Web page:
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Environmental sustainability post-covid-19 : Scrutinizing popular hypotheses from a social science perspective

Affiliation
Department of Economics, Helmholtz Centre for Environmental Research–UFZ, Leipzig, Germany
Lehmann, Paul;
Affiliation
Department of Economics, Helmholtz Centre for Environmental Research–UFZ, Leipzig, Germany
Beck, Silke;
Affiliation
Department of Economics, Helmholtz Centre for Environmental Research–UFZ, Leipzig, Germany
de Brito, Mariana Madruga;
Affiliation
Department of Economics, Helmholtz Centre for Environmental Research–UFZ, Leipzig, Germany
Gawel, Erik;
Affiliation
Department of Economics, Helmholtz Centre for Environmental Research–UFZ, Leipzig, Germany
Groß, Matthias;
Affiliation
Department of Economics, Helmholtz Centre for Environmental Research–UFZ, Leipzig, Germany
Haase, Annegret;
Affiliation
Department of Economics, Helmholtz Centre for Environmental Research–UFZ, Leipzig, Germany
Lepenies, Robert;
Affiliation
Department of Economics, Helmholtz Centre for Environmental Research–UFZ, Leipzig, Germany
Otto, Danny;
Affiliation
Department of Economics, Helmholtz Centre for Environmental Research–UFZ, Leipzig, Germany
Schiller, Johannes;
Affiliation
Department of Economics, Helmholtz Centre for Environmental Research–UFZ, Leipzig, Germany
Strunz, Sebastian;
Affiliation
Faculty of Economics and Management Science, University of Leipzig, Leipzig, Germany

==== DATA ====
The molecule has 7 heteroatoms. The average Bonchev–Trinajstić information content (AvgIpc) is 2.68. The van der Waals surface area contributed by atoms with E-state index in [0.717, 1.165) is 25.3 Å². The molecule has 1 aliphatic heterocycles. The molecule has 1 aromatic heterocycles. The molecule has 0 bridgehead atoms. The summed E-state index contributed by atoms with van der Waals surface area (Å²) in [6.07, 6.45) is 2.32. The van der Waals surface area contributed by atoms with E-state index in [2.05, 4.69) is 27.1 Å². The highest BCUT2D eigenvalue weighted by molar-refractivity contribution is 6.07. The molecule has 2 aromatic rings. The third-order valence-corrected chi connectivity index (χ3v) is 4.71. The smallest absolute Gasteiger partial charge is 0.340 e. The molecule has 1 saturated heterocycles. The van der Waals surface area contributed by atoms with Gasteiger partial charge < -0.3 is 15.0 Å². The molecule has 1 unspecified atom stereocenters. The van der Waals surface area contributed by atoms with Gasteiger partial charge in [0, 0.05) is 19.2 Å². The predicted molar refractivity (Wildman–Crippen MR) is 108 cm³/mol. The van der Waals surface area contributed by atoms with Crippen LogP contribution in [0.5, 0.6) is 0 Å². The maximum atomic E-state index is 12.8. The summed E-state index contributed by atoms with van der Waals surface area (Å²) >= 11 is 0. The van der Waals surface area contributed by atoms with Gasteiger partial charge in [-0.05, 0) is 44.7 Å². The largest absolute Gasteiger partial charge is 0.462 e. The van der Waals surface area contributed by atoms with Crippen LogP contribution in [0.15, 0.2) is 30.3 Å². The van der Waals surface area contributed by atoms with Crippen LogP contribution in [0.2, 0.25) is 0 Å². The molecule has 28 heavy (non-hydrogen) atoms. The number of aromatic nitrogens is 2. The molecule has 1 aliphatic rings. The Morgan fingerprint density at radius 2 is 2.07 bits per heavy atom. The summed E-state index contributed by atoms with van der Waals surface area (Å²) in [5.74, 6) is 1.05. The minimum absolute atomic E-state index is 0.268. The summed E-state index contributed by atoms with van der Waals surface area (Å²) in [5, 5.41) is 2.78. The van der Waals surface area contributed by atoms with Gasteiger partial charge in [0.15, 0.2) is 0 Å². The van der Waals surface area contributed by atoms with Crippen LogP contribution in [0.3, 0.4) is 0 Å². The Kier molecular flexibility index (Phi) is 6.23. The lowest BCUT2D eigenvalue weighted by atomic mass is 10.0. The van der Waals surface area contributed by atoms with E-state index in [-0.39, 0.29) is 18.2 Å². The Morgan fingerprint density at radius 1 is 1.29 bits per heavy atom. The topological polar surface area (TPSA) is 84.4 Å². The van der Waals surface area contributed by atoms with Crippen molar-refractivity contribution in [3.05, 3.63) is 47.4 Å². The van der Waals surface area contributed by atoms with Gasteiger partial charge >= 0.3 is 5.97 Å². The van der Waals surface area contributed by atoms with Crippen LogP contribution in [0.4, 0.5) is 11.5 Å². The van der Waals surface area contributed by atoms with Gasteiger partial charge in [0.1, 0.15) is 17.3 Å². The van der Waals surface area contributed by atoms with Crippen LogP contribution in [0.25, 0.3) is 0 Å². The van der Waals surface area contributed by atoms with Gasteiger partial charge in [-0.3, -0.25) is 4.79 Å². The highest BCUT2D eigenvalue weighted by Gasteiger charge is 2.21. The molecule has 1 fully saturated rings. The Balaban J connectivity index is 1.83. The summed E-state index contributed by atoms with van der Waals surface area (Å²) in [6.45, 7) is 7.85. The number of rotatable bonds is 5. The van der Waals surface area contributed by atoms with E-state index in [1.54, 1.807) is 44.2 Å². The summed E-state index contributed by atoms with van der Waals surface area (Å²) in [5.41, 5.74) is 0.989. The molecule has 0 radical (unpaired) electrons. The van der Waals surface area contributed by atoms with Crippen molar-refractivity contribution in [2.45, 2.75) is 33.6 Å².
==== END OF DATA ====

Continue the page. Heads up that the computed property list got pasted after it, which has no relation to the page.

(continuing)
Thrän, Daniela

There is an increasingly vocal debate on potential long-term changes in environmental sustainability spurred by the global COVID-19 pandemic. This article scrutinizes the social science basis of selected popular hypotheses regarding the nexus between the COVID-19 pandemic and the societal transitions towards environmental sustainability. It presents results that were derived through an interdisciplinary dialogue among social scientists. First, it is confirmed that the COVID-19 crisis has likely created a potential window of opportunity for societal change. Yet, to ensure that societal change is enduring and actually supporting the transition towards environmental sustainability, a clear and well-targeted political framework guiding private investments and behavior is required. Second, it is emphasized that there are important structural differences between the COVID-19 crisis and environmental crises, like time scales. Consequently, many strategies used to address the COVID-19 crisis are hardly suitable for long-term transitions towards environmental sustainability. Third, it is argued that transitions towards environmental sustainability—building both on reducing environmental degradation and building socio-techno-ecological resilience—may create co-benefits in terms of preventing and coping with potential future pandemics. However, research still needs to explore how big these synergies are (and whether trade-offs are also possible), and what type of governance framework they require to materialize.

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